National Pet Month

April 14th, 2022

Are you the owner of a dog or cat? Perhaps a fish, horse, or some sort of reptile is the pet you chose? Well, if your answer is yes to any of these, then the whole of April is celebration time! This month is dedicated to all our pets and the purpose of National Pet Month is to raise awareness of responsible pet ownership through educational campaigns and resources across various platforms. It reminds us of what it means to be a good and responsible pet parent.

Pets have become more important to us over the years and are considered members of our families. They provide us with unconditional love and companionship.

“Until one has loved an animal, a part of one’s soul remains unawakened.” – Anatole France, French Poet

But why are pets so important to us?

  • Pets can improve our mental health and can boost our mood
  • They can provide emotional support, can help to reduce stress, and lower blood pressure and cholesterol
  • Pets provide companionship
  • Help increase social activities
  • Give us a sense of purpose
  • Can improve our physical health
  • Pets have an impact on children’s development

What is responsible pet ownership?

Once you decide to own a pet, you should understand that you’re committing to caring for him for his entire life. Pets depend on us humans for their daily care so you should make sure you’ve considered your ability to care for your pet for however long his lifespan may be. Don’t forget to think about who’d be able to look after your pet if the day ever comes when you’re unable to. Our pets are not always perfect and you should be willing to invest time, effort, and money to work through any behavioural or health issues.

“My philosophy when it came to pets was much like that of having children: You got what you got, and you loved them unconditionally regardless of whatever their personalities or flaws turned out to be.”

– Gwen Cooper, Novelist

Did you know that the most popular pets in the UK are:

  • Dogs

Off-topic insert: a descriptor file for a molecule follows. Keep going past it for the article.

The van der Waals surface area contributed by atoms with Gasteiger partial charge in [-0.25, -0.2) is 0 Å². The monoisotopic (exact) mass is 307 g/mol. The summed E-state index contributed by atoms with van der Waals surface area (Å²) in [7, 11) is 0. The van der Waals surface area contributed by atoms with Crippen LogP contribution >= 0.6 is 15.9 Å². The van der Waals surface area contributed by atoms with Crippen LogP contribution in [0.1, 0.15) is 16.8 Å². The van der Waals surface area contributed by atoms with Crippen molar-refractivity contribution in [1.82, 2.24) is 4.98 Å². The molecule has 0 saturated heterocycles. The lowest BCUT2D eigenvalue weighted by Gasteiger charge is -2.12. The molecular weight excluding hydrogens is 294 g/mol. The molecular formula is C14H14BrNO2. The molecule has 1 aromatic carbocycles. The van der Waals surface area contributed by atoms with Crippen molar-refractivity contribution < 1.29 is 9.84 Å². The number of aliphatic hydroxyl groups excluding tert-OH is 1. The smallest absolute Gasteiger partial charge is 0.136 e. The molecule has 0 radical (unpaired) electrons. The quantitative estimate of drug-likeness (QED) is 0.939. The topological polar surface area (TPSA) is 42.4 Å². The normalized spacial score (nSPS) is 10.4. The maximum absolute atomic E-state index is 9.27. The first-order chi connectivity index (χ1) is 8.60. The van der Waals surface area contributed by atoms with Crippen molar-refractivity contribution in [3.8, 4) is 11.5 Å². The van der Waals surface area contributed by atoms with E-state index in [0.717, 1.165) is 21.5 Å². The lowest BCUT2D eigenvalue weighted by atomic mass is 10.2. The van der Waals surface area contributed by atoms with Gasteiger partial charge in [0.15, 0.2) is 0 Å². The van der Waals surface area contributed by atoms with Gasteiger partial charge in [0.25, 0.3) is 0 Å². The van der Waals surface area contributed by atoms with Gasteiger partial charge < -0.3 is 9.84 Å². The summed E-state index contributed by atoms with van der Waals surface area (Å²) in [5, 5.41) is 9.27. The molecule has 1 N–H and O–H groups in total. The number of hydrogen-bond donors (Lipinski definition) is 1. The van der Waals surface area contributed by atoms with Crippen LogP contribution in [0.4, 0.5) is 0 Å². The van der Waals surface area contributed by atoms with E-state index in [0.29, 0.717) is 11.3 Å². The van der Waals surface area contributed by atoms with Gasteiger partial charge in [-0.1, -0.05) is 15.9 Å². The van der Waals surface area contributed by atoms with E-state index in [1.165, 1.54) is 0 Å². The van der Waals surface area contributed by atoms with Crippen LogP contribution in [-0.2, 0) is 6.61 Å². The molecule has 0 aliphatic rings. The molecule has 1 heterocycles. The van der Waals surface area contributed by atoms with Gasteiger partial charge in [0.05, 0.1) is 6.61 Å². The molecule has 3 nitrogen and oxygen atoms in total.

• Cats
  • Rabbits
  • Tortoises and turtles
  • Hamsters and Guinea pigs
  • Indoor birds
  • Lizards and Snakes
  • Domestic fowl

Did you also know that the estimated number of dogs kept as pets in the UK is 12.5 million as of 2022? It’s not surprising and they are closely followed by cats.

Some of the most unusual pets which are allowed in the UK are:

Tarantulas, Octopuses, Marmoset Monkeys, Sugar Gliders, African Pygmies, Hedgehogs, Mexican Walking Fish, Capybaras, and the Giant African Land Snail.

What to do if you see an irresponsible pet owner?

If you see or suspect that a person may be mistreating an animal, whether this is physical violence, neglect, or any other form of cruelty, you should report this to the RSPCA’S cruelty line (open 7 am -10 pm, seven days a week). You can contact them on 0300 1234 999

Bea xx

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What People Say...

When we got home from the hospital with our new arrival it was clear that Perri, one of our miniature poodles, maternal instincts kicked in and went into overdrive. She was immediately acting like a mother separated from her pups and just wanted to care for the ‘naked puppy’. She has a history of being so motherly, even to the point that she has produced milk for puppies that aren’t hers even before she had a litter and has mothered every type of animal she could. She was panting, pacing and unable to relax for long at all. She could whine for England!

We tried other herbal remedies we had at hand for a previous anxious dog and nothing worked at all. She stopped eating and stressed herself into overheating too. Her stress was starting to impact the other dogs and she just couldn’t unwind. No matter if we worked off her energy with a walk and she wasn’t even interested in her usual mind games or call games. We also couldn’t offer long-lasting treats and chews too often as they gave her an upset stomach.

As soon as the Calming Floral Spray arrived I gave the bed a spritz and put some on her coat and the change was instant. She just got on her bed and fell asleep. She stopped panting and barely whines now, started eating again and she only does a bit of whining if the baby cries. We have now been able to positively reinforce her calm behaviour. I honestly can’t recommend this enough to people.
Natalie Griffiths